With global unemployment, as officially measured, at record highs for the third straight year since the start of the economic crisis, the International Labour Office (ILO) warns in its annual employment trends survey that weak recovery in jobs is likely to continue in 2011, especially in developed economies.
Global Employment Trends 2011: The Challenge of a Jobs Recovery, points to a highly differentiated recovery in labour markets, with persistently high levels of unemployment as well as growing discouragement in developed countries, and with employment growth and continued high levels of vulnerable employment and working poverty in developing regions. These trends stand in stark contrast to the recovery seen in several key macroeconomic indicators: global GDP, private consumption, investment, and international trade and equity markets have all recovered in 2010, surpassing pre-crisis levels.
“In spite of a highly differentiated recovery in labour markets across the world the tremendous human costs of the recession are still with us,” says ILO Director-General Juan Somavia. As the World Economic Forum gets underway in Davos, Somavia highlights: “There is one common challenge: we need to rethink our standard macroeconomic policy mixes and make quality job creation and decent work a central target of macroeconomic policies, alongside high growth, low inflation and balanced public budgets. We must not forget that for people the quality of work defines the quality of a society.”
Despite a sharp rebound in economic growth for many countries, official global unemployment stood at 205 million in 2010, essentially unchanged from 2009, and 27.6 million more than on the eve of the global economic crisis in 2007. The ILO projects a global unemployment rate of 6.1 percent, equivalent to 203.3 million unemployed, through 2011.
The report shows that 55 percent of the increase in global unemployment between 2007 and 2010 occurred in the Developed Economies and European Union (EU) region, while the region only accounts for 15 percent of the world’s labour force. In several economies in the developing world, such as Brazil, Kazakhstan, Sri Lanka, Thailand and Uruguay, unemployment rates have actually fallen below their pre-crisis levels.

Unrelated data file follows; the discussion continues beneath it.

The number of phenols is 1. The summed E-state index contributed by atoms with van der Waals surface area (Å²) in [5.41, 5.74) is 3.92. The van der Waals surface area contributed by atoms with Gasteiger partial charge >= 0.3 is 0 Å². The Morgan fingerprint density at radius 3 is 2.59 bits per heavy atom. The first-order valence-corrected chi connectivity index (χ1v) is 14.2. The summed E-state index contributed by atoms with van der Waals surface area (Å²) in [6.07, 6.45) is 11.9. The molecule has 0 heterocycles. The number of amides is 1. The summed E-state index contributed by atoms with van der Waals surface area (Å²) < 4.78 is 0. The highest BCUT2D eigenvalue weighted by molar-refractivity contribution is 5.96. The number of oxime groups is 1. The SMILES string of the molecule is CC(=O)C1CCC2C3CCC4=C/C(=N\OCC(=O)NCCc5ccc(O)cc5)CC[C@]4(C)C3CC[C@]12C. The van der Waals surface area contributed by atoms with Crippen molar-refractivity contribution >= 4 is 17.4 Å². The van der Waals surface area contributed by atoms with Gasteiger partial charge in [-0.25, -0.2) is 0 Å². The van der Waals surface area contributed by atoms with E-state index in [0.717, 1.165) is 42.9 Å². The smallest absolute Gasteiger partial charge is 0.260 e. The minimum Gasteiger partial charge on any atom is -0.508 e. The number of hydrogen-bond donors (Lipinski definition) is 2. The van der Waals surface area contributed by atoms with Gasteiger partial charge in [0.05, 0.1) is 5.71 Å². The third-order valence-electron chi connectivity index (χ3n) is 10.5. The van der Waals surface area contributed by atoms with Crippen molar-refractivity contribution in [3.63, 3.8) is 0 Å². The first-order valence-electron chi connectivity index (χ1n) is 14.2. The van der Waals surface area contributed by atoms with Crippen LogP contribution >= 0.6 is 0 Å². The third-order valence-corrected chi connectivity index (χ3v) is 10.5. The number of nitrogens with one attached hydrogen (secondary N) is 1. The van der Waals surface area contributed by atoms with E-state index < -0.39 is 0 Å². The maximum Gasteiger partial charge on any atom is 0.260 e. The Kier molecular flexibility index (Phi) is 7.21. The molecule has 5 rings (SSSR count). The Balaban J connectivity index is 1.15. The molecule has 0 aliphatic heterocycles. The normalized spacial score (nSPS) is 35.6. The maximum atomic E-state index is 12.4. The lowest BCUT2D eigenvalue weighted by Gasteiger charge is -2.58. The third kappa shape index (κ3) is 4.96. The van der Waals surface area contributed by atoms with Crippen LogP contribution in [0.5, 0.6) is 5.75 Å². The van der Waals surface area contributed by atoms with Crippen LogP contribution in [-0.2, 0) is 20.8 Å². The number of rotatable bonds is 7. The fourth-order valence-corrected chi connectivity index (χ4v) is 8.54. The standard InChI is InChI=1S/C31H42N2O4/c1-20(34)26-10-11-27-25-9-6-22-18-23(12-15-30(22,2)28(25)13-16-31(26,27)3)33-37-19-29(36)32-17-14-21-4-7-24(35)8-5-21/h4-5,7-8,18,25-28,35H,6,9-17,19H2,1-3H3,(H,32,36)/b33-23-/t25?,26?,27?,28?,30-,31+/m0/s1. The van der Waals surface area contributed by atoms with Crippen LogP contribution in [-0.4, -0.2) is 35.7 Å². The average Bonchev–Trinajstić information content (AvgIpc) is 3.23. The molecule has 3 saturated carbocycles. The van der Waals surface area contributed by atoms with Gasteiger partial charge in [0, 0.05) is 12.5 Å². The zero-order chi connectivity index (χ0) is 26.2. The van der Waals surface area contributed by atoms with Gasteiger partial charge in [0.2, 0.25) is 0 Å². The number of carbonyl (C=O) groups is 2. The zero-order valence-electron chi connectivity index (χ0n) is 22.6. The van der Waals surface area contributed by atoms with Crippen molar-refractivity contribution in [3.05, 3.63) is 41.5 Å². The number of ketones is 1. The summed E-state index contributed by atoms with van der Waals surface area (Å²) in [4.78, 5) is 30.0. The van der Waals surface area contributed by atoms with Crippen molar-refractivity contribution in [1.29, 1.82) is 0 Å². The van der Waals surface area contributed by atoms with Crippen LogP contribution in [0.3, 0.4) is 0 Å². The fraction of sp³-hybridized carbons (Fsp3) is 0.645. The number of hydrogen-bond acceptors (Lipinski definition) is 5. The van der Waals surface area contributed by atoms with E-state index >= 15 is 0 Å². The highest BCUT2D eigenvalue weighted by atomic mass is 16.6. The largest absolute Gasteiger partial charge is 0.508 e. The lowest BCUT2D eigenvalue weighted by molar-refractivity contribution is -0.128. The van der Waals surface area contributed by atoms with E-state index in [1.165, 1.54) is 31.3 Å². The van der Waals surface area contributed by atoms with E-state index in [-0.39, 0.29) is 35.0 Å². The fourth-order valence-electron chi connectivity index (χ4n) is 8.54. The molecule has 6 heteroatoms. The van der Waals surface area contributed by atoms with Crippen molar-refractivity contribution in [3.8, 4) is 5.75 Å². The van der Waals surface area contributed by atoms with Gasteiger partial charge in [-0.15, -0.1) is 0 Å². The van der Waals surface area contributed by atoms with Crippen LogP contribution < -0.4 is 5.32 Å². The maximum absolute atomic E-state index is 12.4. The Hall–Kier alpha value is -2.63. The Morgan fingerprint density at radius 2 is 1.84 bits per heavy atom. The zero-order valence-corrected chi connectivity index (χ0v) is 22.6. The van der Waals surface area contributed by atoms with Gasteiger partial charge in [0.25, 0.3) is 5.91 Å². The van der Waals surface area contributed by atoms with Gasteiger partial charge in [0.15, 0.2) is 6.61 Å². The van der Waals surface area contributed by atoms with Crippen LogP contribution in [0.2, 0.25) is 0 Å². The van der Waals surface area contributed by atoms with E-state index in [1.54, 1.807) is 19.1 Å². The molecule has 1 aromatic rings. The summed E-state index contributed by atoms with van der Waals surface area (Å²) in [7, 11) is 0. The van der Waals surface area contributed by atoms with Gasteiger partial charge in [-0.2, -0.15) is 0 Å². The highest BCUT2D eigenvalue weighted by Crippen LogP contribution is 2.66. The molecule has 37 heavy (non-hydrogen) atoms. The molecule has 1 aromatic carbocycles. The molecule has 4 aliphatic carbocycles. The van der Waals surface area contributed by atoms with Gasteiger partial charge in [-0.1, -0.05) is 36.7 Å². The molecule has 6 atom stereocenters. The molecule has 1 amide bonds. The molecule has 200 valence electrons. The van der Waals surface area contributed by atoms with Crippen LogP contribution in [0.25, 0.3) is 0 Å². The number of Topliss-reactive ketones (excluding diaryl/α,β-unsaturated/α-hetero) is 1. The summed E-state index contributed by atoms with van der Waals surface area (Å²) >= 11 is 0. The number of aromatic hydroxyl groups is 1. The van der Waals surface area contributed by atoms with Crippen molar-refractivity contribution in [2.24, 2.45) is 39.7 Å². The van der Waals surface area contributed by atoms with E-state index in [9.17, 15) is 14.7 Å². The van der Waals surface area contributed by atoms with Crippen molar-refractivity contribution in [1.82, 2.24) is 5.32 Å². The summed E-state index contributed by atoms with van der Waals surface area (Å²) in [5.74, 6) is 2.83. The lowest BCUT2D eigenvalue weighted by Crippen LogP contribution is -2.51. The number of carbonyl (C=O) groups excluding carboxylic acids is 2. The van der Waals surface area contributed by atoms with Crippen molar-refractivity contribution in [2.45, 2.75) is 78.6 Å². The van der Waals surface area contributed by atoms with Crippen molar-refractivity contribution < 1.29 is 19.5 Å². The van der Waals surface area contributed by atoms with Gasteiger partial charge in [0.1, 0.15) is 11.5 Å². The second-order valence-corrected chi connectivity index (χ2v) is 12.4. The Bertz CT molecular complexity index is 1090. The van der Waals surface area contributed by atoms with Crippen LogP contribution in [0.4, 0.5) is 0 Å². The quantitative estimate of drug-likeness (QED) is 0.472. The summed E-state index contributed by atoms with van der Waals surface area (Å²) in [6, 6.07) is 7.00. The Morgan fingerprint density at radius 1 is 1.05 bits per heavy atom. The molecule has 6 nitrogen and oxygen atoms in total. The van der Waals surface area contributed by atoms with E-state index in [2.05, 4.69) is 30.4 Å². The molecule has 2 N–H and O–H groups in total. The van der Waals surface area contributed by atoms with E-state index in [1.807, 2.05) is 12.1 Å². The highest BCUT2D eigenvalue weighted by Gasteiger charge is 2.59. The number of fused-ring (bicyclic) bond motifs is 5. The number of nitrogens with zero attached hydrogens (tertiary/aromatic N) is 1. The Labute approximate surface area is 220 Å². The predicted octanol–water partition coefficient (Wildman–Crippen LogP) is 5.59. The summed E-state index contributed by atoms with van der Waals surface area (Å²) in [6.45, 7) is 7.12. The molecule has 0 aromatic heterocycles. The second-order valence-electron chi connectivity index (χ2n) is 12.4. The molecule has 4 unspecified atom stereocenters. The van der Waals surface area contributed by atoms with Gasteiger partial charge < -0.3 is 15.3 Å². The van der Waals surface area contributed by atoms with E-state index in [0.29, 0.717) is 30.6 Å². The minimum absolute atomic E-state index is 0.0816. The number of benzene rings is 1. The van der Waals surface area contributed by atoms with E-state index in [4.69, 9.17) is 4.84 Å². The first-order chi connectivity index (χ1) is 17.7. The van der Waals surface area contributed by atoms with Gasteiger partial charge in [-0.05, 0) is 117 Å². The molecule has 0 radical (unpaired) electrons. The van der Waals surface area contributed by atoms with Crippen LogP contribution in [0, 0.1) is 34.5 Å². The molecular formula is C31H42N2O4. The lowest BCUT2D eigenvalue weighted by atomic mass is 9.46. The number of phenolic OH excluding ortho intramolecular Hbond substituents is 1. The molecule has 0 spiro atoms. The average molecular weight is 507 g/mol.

The report notes that globally, an estimated 1.53 billion workers were in vulnerable employment in 2009, corresponding to a vulnerable employment rate of 50.1 percent. The incidence of vulnerable employment has remained broadly unchanged since 2008, in sharp contrast to the steady and significant average decline in the years preceding the crisis.
The report also finds there were 630 million workers (20.7 percent of all workers in the world) living with their families at the extreme US$ 1.25 a day level in 2009. This corresponds to an additional 40 million working poor, 1.6 percentage points higher than projected on the basis of pre-crisis trends.
Worldwide, 78 million young people were unemployed in 2010, well above the pre-crisis level of 73.5 million in 2007, but down from 80 million in 2009. The unemployment rate among youth aged 15-24 stood at 12.6 percent in 2010, 2.6 times the adult rate of unemployment. However, the ILO also warned that among 56 countries with available data, there were 1.7 million fewer youth in the labour market than expected based on pre-crisis trends, and that such discouraged workers are not counted among the unemployed because they are not actively seeking work.
“Youth employment is a world priority,” states Somavia. “The weak recovery in decent work reinforces a persistent inability of the world economy to secure a future for all youth. This undermines families, social cohesion and the credibility of policies,” he adds.
The study points out that the delayed labour market recovery is seen not only in the lag between output growth and employment growth, but also in productivity gains poorly reflected in real wage growth in many countries. “This can threaten future recovery prospects, as there are strong linkages between growth in real wages, consumption and future investments,” the report says.
In South-East Asia and the Pacific, unemployment rates did not increase on average during the crisis, however the number of workers in vulnerable employment rose to 173.7 million in 2009, a 5.4 million increase since 2007. South Asia has the highest rate of vulnerable employment in the world, at 78.5 percent of total employment in 2009. In East Asia youth unemployment remains a major challenge at 8.3 percent in 2010, 2.5 times the adult rate.
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